ninth symphony films - movie reviews

HOW TO DEAL (2003)

DIRECTOR  -  clair kilner

RATED  -  pg-13

GENRE  -  drama

LENGTH  -  102 minutes

RELEASED  -  18 july 2003

DISTRIBUTOR  -  new line cinema

OFFICIAL SITE  -  how to deal

ESTIMATED BUDGET  -  $16,000,000
how to deal - a shot from the film


buy the dvd from how to deal at

buy the dvd from how to deal at

a teenager, disillusioned by too many examples of love gone wrong, refuses to believe that true love exists. then this new guy comes along...

the story of the film was based on two completely different books.


picture from how to deal

picture from how to deal

picture from how to deal


three out of four possible stars

Mandy Moore has a bright future ahead of her as an actress in teen oriented films, though How To Deal is not as firm a feature film as was her last outing in the similarly themed, A Walk To Remember. But Moore seems at home in the genre, despite the scattered nature of her latest film. That's the best way to describe How To Deal, as it probably bites off more than it can chew in terms of theme. The plot is fairly basic (Moore's character sees countless examples of failed love and relationships around her and refuses to believe in love herself), but there are several minor story-lines that intrude upon the main love story between Moore's "Halley Martin" and co-star Trent Ford's bad boy, "Macon."

Though the sub-plots are a necessary addition to illustrate to Halley that love in all its forms is a gamble, it still feels as though Halley's story is not centered upon enough for the run of the movie. There are no less than three major sub-plots, all of which take a large chunk of time out of the film. And many times Moore's character is simply an observer when those sub-plots are being revealed. Halley Martin is many times a passive character who is acted upon, rather than a person who impacts the environment around her. One wouldn't expect this film to break the two hour mark just to ensure that all the stories were given their due (and this film doesn't), but perhaps some of the intricacies in those subplots should have been shifted to Halley Martin to create more depth of character.

But beyond the scattered nature of the story, the requisite tissue box scenes come early and often in this movie, making the term, "melodrama," the most accurate descriptor of the genre. Melodrama is not something that audiences should run away from (it's been done very well in films such as Terms of Endearment and Legends of the Fall), but the emotions in How To Deal swell to gigantic heights and crash back down to bottomless depths that make the characters' problems seem a little overcooked. There is a particularly surprising event at the end of the first act that will make older audience members, who might not be completely engrossed in the film, do a double take as it's a very weepy piece of melodrama, especially for a teen film.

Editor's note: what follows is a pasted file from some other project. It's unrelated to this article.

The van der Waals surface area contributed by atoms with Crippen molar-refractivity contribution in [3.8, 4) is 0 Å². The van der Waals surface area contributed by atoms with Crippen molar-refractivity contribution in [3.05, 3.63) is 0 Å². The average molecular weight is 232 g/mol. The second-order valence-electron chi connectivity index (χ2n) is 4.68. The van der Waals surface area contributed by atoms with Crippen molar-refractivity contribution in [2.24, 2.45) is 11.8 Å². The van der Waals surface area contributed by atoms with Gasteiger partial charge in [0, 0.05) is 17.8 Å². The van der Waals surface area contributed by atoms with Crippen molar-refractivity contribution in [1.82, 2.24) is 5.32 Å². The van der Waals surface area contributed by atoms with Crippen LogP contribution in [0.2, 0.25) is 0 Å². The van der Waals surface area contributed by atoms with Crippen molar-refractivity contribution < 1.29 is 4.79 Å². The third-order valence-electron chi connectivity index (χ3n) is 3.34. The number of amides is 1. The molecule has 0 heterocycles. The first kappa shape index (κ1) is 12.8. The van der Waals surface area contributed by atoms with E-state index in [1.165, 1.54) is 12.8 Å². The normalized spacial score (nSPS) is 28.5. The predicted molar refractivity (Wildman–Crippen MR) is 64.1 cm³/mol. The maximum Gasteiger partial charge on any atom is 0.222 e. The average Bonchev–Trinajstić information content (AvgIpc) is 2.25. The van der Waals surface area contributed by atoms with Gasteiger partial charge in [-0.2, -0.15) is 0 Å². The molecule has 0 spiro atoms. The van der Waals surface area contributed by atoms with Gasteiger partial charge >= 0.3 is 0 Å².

But as the movie was not created with the sole idea of pleasing older audience members, the drama on screen will be more readily enjoyed by young teens, which is the definite demographic group sought by the filmmakers. Though potential viewers in the twenties, thirties, and beyond should not feel dread if they are brought to this film by a younger sibling, child, or friend. The drama is patently enjoyable throughout the film, even if it does stretch the tissue quotient at times. Each actor makes a positive impression on the audience, despite the weak screenplay.

Although the screenplay might have been more "fleshed out" on paper than it seemed on film (perhaps the editor was too gregarious?), the plot is not really the most lacking element. It's the dialogue. Though it's important to remember the film was created for young teens, the screenwriters should have had more faith in the intelligence of their intended audience. If the film was meant to be seen solely by five year olds, the dialogue might have been excusable. At worst, the dialogue interferes with the film's ability to be believable, and at best it can probably be tolerated by most audiences who are content to focus on the performances (which are good across the board).

It's not easy to separate bad dialogue from a good performance, but the cast in How To Deal make the dialogue an easier pill to swallow. And given the importance to the story of the supporting characters, strong performances seem to have been a must for this film to be a successful venture. Allison Janney, known for performing in a variety of genres, plays Moore's mother and does the romantic melodrama well, striking a good balance between the dramatic and the comedic in her character. Many times (and with other characters as well), the humor brought out of a very serious situation is what keeps the narrative from falling off the cliff of depression.

It's quite hard to watch a film where a character's life is that bad, but though bad things happen to most of the characters in this movie, there is always a decent amount of humor brought to the story. This film represents an effort on the filmmakers' part to create a serious and affecting drama for young teens that his hindered only by its lack of a clear main character and some lackluster dialogue. If one were to criticize the film on its dialogue alone, this film would see the straight-to-video bin fairly quickly. But with generous performances from actors such as Peter Gallagher (playing Moore's father) and Alexandra Holden (playing Moore's best friend, "Scarlett"), the film is emotionally satisfying, even if it doesn't always sound as intelligent as it should, given the heavy subject matter (death, divorce, broken hearts...).

Review by Kelsey Wyatt.

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